The recently released Sofronoff Report into the ACT Criminal Justice System’s handling of the Brittany Higgins rape allegation against Bruce Lehrmann recommends legislation to codify the scope and content of the obligation of disclosure owed by the prosecution in criminal proceedings. That suggestion is too narrow, writes former ACT barrister HUGH SELBY.
Experience shows that the “disclosure obligations” start with the police and then continues for the prosecution. Hence any legislation must bind both police and prosecutors. I suggest that it must also make clear that a failure to disclose will entail:
- A decision by the trial judge if the non-disclosure is discovered during the trial, or the appeal court if the non-disclose is uncovered post trial, as to whether the non-disclosure could or could not significantly affect the course of the trial and its outcome;
- If the non-disclosure is significant then the trial judge have the power to direct the jury to acquit, or an appellate court to overturn the conviction without needing to rule upon any other grounds of appeal;
- that in the event of a directed verdict at trial or the conviction being set aside on appeal for this reason, that the defendant/accused be entitled to their legal costs on a full recovery basis (known as indemnity costs). This would be an exception to the usual rule in criminal cases that the prosecution neither seeks nor pays costs.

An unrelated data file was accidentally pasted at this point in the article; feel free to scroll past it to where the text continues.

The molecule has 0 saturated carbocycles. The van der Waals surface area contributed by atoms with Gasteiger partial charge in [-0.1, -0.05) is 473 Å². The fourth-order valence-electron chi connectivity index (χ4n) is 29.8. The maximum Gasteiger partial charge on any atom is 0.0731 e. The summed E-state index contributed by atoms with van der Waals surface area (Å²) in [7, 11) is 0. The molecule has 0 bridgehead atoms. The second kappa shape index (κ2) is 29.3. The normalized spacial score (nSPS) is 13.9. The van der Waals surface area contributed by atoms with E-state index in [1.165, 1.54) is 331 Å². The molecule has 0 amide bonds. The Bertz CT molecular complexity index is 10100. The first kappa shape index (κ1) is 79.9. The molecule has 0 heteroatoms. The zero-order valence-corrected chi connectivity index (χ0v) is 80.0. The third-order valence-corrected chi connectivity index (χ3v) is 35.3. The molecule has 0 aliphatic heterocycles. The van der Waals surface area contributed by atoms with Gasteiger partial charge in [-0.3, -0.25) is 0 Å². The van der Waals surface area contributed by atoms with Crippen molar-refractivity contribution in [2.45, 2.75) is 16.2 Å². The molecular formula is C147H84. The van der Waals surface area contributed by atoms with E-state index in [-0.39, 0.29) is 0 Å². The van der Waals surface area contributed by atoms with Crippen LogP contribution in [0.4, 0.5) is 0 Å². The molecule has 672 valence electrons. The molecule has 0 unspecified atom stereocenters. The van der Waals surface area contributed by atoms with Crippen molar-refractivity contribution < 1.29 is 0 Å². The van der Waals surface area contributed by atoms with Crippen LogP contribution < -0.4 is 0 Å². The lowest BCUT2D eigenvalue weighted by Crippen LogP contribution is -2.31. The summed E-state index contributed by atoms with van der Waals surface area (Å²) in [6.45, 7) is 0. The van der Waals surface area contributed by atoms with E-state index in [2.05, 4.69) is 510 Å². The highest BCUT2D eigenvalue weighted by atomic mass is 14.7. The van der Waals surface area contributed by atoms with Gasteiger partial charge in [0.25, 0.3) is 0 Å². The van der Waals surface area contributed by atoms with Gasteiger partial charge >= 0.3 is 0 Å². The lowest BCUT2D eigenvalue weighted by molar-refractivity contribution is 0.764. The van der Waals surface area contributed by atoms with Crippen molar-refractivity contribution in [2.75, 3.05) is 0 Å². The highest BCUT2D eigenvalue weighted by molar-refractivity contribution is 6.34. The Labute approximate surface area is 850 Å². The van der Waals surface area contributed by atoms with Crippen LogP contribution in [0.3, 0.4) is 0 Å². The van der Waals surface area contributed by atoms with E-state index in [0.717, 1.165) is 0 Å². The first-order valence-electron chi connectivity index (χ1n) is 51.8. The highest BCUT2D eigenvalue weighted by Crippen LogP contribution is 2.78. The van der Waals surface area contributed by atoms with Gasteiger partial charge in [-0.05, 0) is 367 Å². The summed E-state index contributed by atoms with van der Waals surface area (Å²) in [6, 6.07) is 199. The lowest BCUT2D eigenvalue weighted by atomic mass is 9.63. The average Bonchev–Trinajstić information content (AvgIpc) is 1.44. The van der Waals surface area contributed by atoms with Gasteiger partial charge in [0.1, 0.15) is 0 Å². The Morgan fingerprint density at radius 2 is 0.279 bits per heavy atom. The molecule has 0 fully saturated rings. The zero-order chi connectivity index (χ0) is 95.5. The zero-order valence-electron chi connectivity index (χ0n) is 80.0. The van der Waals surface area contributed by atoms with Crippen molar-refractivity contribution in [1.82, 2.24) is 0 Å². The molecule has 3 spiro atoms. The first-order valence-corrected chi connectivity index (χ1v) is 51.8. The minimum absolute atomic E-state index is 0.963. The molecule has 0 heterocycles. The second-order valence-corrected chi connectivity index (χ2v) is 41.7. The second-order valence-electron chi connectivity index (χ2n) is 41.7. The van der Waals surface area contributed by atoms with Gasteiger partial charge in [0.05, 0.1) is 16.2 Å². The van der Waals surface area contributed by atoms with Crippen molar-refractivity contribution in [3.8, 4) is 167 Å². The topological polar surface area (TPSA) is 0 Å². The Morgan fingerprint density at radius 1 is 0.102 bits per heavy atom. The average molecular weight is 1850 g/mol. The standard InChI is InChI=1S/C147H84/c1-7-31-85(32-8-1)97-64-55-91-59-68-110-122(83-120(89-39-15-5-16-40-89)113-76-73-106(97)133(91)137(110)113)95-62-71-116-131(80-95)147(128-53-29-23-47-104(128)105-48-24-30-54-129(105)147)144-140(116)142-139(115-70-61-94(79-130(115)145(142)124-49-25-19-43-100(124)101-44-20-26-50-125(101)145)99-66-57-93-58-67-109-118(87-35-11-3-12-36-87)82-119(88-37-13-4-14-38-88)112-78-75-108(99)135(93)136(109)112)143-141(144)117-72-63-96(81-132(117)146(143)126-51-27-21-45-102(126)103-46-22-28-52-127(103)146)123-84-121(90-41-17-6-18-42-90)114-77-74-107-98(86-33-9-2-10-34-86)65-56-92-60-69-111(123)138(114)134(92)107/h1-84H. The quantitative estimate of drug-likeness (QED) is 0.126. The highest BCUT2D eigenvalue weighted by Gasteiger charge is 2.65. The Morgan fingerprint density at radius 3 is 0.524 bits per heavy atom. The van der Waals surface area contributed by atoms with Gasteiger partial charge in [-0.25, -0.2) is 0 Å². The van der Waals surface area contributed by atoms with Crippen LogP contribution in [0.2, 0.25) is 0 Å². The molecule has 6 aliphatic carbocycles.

The Report reminds us that a prosecutor’s duty of disclosure is aptly described as a “golden rule”. The duty of disclosure serves to ensure that the trial of an accused is fair. In part, the duty reflects the imbalance of resources, as between the prosecution and an accused, to investigate a matter.
A fair trial requires not only that the accused should have access to material in the prosecution’s possession that sets out the prosecution case, but also material which may bear upon the defence of the charges (paragraph 273).
The failure of a prosecutor to comply with this obligation may lead to a miscarriage of justice. A failure to disclose material that should be disclosed will not automatically result in a conviction being set aside. However, a demonstrated failure normally has the effect that, on an appeal against conviction, the burden will shift to the prosecution to show that there would inevitably have been a conviction even if proper disclosure had been made.
This is often an insuperable burden because appellate judges are loathe to speculate what a hypothetical jury might do (paragraph 274).
The principles as stated in the Report are clear. However, the failure to follow them is inevitable whenever the seeking of a conviction (the desired end) overrides proper process (the means).
For example, if a police officer conducts three interviews with an important witness but only discloses two of them to the prosecution – because the third one conflicts with the police case – then the prosecution, the defence, the judge and the jury are all misled.
This article is part of a longer column in City News (9 August, 2023) exploring various aspects of the Sofronoff report.